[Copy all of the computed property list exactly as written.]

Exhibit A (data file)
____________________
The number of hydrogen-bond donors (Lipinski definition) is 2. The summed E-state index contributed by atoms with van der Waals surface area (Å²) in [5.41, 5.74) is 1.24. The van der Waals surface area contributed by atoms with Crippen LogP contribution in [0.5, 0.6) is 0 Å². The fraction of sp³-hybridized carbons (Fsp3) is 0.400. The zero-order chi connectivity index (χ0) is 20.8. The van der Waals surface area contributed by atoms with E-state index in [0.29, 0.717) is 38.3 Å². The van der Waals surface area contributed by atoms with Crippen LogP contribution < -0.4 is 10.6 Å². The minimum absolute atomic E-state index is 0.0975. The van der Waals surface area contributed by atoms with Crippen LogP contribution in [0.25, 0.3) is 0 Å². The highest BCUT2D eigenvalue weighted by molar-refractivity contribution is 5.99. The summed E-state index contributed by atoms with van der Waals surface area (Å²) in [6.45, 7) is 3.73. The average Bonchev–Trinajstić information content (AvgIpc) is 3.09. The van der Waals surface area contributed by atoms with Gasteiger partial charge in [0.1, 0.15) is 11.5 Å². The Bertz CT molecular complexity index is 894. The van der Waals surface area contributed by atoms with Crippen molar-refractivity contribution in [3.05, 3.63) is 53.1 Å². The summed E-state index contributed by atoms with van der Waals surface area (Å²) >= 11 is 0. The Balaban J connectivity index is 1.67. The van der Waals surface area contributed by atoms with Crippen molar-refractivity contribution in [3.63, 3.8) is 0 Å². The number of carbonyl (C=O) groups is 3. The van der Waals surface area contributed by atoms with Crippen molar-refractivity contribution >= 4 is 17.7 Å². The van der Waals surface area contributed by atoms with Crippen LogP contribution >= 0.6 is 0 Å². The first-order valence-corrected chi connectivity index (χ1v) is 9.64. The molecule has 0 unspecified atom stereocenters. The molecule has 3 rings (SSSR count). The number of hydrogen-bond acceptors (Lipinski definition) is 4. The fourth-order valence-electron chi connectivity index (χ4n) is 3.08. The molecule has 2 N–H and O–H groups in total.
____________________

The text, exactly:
The number of hydrogen-bond donors (Lipinski definition) is 2. The summed E-state index contributed by atoms with van der Waals surface area (Å²) in [5.41, 5.74) is 1.24. The van der Waals surface area contributed by atoms with Crippen LogP contribution in [0.5, 0.6) is 0 Å². The fraction of sp³-hybridized carbons (Fsp3) is 0.400. The zero-order chi connectivity index (χ0) is 20.8. The van der Waals surface area contributed by atoms with E-state index in [0.29, 0.717) is 38.3 Å². The van der Waals surface area contributed by atoms with Crippen LogP contribution < -0.4 is 10.6 Å². The minimum absolute atomic E-state index is 0.0975. The van der Waals surface area contributed by atoms with Crippen LogP contribution in [0.25, 0.3) is 0 Å². The highest BCUT2D eigenvalue weighted by molar-refractivity contribution is 5.99. The summed E-state index contributed by atoms with van der Waals surface area (Å²) in [6.45, 7) is 3.73. The average Bonchev–Trinajstić information content (AvgIpc) is 3.09. The van der Waals surface area contributed by atoms with Gasteiger partial charge in [0.1, 0.15) is 11.5 Å². The Bertz CT molecular complexity index is 894. The van der Waals surface area contributed by atoms with Crippen molar-refractivity contribution in [3.05, 3.63) is 53.1 Å². The summed E-state index contributed by atoms with van der Waals surface area (Å²) >= 11 is 0. The Balaban J connectivity index is 1.67. The van der Waals surface area contributed by atoms with Crippen molar-refractivity contribution in [3.63, 3.8) is 0 Å². The number of carbonyl (C=O) groups is 3. The van der Waals surface area contributed by atoms with Crippen molar-refractivity contribution >= 4 is 17.7 Å². The van der Waals surface area contributed by atoms with Crippen LogP contribution >= 0.6 is 0 Å². The first-order valence-corrected chi connectivity index (χ1v) is 9.64. The molecule has 0 unspecified atom stereocenters. The molecule has 3 rings (SSSR count). The number of hydrogen-bond acceptors (Lipinski definition) is 4. The fourth-order valence-electron chi connectivity index (χ4n) is 3.08. The molecule has 2 N–H and O–H groups in total.